10 Types of Meditation: Benefits and Tips

Medically Reviewed on 4/30/2021
meditation practices
Meditation can calm our thoughts and reduce stress

Meditation is to the mind what exercise is to the body. Just as your body benefits from regular physical exercise, your brain benefits from mental exercise.

Through techniques that encourage focused attention on the body, meditation helps us stay in the present instead of worrying about the future (anxiety) or getting sad about the past (depression). Like a detox for the mind, meditation can calm our thoughts and reduce stress-releasing hormones in our bodies. 

Most meditation practices involve focusing on:

  • Being aware of your breathing patterns and making a conscious effort to breathe deeply and regularly.
  • Chanting a mantra repeatedly for a fixed number of times.
  • Concentrating on an image.

There’s no right or wrong way to meditate, and what works best for you depends on your lifestyle, schedule and energy levels. You may want to try different techniques to find one that suits you. Below, we discuss 10 of the most effective types of meditation practices and how they work.

1. Yoga

Yogic breathing techniques and asanas (postural exercises) originate from Hinduism and help to stretch the joints and muscles. This practice requires intense concentration and can help empty the mind of random thoughts.

2. Mantra meditation

Also rooted in Hindu and Buddhist traditions, mantra meditation involves chanting a mantra like the popular “om” or a simple phrase like “I am happy” while you breathe deeply and observe the thoughts that come in and out of your mind without reacting to them.

3. Guided meditation

This technique requires you to sit still, close your eyes and imagine places or situations you find relaxing. A teacher or meditation app will guide you through the use of certain sounds (sea waves and birds chirping) or smells (incense, essential oils, etc.) to achieve a deep meditative state. This is similar to the Japanese practice called Reiki, which uses guided meditation techniques with the help of a “Reiki Master.” Reiki techniques harness the power of the subconscious mind in order to control our body functions such as blood pressure, hormones and anxiety.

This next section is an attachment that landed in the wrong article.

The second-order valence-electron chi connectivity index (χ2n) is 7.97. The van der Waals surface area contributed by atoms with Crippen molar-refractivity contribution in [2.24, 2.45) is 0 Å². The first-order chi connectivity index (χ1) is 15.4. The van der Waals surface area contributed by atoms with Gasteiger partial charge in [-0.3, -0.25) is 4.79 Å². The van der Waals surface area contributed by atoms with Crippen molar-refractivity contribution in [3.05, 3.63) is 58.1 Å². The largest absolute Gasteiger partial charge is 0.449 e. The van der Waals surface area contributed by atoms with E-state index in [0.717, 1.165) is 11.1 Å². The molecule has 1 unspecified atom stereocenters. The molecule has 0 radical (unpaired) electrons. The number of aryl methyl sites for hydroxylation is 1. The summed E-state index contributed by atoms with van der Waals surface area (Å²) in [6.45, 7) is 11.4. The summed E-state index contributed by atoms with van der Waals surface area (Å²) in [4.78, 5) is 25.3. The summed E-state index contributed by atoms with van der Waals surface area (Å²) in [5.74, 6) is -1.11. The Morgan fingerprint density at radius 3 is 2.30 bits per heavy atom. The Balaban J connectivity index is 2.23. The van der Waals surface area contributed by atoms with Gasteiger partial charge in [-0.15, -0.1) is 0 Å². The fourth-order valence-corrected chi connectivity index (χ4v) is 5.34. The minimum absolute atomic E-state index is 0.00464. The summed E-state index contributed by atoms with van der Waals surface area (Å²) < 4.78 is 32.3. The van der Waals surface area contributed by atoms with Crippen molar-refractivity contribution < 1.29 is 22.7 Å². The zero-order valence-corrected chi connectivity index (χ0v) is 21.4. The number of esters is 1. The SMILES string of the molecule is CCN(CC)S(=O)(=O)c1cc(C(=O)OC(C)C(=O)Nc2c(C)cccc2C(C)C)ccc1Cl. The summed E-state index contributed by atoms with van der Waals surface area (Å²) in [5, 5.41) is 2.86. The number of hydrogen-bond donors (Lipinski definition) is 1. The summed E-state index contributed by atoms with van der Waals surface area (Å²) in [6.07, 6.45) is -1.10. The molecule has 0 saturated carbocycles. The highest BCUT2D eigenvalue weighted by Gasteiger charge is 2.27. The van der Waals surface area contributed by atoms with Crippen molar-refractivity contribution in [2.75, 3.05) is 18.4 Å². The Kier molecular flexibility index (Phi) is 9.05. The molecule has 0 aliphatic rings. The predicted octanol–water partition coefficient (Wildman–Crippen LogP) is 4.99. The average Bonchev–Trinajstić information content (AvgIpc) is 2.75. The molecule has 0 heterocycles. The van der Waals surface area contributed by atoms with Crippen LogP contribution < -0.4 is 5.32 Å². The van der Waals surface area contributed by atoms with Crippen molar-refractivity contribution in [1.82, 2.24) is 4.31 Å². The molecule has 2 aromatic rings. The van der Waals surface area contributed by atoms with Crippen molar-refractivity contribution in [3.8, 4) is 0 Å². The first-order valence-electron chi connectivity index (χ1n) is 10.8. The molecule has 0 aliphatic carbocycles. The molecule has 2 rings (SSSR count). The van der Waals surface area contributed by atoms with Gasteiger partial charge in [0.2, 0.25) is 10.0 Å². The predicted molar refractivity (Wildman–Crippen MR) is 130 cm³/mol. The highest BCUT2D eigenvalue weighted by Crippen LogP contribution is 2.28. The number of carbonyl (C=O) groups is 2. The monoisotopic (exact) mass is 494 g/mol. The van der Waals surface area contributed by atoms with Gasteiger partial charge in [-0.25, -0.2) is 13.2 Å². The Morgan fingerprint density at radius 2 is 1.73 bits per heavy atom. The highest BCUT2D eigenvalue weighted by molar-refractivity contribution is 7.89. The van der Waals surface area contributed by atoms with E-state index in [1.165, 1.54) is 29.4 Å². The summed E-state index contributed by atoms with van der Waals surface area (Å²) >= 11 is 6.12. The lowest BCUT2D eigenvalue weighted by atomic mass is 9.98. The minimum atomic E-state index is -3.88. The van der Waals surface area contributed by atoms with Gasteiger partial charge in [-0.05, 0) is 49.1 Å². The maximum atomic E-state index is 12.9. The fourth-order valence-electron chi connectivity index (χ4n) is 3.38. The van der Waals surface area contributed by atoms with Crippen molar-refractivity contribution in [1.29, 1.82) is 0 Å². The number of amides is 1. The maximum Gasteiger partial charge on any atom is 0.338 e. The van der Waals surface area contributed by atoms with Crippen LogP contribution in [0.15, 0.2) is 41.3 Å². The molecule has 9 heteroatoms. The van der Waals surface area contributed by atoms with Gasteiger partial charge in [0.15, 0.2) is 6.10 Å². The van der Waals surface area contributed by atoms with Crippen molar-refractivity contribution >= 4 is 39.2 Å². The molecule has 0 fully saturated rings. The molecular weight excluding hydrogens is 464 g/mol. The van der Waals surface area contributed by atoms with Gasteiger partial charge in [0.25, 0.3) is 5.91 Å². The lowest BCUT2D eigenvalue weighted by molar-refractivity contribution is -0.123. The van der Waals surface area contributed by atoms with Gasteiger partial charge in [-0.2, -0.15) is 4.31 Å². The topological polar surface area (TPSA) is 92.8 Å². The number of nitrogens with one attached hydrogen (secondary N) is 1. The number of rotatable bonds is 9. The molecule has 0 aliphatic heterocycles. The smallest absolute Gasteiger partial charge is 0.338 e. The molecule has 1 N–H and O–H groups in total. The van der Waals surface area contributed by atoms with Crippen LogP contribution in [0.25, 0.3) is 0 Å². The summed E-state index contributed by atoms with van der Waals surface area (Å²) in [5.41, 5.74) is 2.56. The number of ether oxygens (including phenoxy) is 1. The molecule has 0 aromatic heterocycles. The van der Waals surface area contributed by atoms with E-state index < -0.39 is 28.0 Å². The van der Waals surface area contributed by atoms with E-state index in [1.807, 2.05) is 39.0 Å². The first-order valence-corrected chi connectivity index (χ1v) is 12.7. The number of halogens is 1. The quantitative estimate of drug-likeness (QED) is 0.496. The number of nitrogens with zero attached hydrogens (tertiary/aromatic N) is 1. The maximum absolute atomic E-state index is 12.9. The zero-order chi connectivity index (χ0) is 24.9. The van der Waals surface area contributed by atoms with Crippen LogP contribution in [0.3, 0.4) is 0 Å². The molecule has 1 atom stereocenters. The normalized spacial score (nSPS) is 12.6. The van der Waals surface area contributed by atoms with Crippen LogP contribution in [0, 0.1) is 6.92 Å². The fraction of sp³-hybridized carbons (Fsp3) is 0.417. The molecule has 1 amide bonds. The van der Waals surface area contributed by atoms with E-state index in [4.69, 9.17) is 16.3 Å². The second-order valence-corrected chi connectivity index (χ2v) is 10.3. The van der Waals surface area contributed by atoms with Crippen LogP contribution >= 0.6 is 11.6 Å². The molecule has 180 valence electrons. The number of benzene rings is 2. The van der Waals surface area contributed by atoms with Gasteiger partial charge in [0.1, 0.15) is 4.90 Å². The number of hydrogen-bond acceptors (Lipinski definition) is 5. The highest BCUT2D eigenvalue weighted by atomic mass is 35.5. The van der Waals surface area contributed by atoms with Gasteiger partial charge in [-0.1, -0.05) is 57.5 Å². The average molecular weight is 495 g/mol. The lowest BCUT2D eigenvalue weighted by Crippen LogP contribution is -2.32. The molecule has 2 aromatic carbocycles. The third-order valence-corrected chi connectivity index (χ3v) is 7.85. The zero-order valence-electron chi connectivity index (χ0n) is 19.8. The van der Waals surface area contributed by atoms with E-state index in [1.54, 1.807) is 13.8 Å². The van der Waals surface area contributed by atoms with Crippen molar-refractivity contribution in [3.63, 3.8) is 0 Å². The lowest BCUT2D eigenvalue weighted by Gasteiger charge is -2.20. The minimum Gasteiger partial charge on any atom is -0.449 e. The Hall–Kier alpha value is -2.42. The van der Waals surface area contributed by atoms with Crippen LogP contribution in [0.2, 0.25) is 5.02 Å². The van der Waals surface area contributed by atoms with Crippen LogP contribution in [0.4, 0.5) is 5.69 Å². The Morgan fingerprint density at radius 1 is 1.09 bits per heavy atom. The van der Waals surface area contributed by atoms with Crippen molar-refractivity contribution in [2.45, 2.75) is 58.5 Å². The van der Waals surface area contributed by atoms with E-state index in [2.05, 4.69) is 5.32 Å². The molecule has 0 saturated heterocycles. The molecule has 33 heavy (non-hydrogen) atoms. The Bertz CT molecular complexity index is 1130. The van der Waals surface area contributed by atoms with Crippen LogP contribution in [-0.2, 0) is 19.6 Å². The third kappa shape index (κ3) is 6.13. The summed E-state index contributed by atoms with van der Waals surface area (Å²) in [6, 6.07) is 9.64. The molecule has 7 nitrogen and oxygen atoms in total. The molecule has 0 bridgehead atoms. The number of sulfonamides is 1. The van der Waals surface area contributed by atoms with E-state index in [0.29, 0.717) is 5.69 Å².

4. Tai chi

Tai chi is Chinese form of martial arts that involves performing a self-paced series of postures and movements in a controlled manner while practicing deep breathing. It helps keep the muscles limber and controls your reaction to stress.

5. Progressive muscle relaxation

This practice is based on the belief that physical relaxation will result in mental relaxation. Progressive muscle relaxation techniques involve alternating tension and relaxation of the body’s muscle groups in a particular order, and it is often done before sleep. This is especially useful if you have anxiety issues, obsessive compulsive disorder (OCD) or insomnia. It has also helped people with migraines, tension headaches and blood pressure.

6. Visualization

During visualization meditation, a guide or app prompts you to picture something in your mind. This may be scenery, your happy place or a pleasant memory from your childhood. By visualizing a positive image and focusing on it, you may begin to slowly shed the day’s stress. 

7. Reflective meditation

Reflective meditation invites you to ask yourself a question and think deeply about it, such as “What are you most grateful for?” Focusing on a positive emotion like gratitude can drive away feelings of anxiety or irritability.

8. Zen meditation

This is an ancient Buddhist technique that involves sitting upright and observing your breath, the way it moves in and out of the body. Instead of focusing on a specific object, you are encouraged to just “be” and not think about anything in particular.

9. Movement meditation

If you find sitting at one place tedious, movement meditation may be the technique for you. Have you ever wondered why squishing a stress ball or kneading dough can be so relaxing? Or felt the need to take a walk alone to gather your thoughts? Or sat at the beach listening to waves crashing on the shoor and watching sand sift through your fingers? Such practices are meditative because these movements connect you to your inner self. 

10. Contemplative meditation

For some people, writing in a diary, dancing, gardening and painting can be powerful meditative practices that help them integrate their bodily actions with their minds and thus burn off nervous mental energy.

What are the benefits of regular meditation?

  • Relieves stress and anxiety
  • Improves work productivity
  • Improves outlook in psychosomatic diseases (diseases that flare up because of stress) like asthma, hypertension, diabetes, rheumatoid arthritis and irritable bowel syndrome (IBS)
  • Helps you uncover and cope with repressed traumas
  • Improves posture and reduces muscle tension and aches
  • Improves sleep quality
  • Improves memory
  • Lowers heart rate and blood pressure

Tips for good meditative practice

  • Choose a fixed time and place to meditate.
  • Select a position that’s comfortable and relaxing, but one that isn’t going to make you fall asleep.
  • Begin your meditation journey under a trained expert.
  • Keep in mind that certain yoga and tai chi postures may not be suitable for you, especially if you are pregnant or have back issues or arthritis.
  • Patience is the key. Meditation is not a one-stop solution to all problems.
  • Take small steps at first and gradually increase the intensity.

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Medically Reviewed on 4/30/2021
References
https://www.mayoclinic.org/tests-procedures/meditation/in-depth/meditation/art-20045858

https://aihcp.net/2012/10/17/what-is-movement-meditation/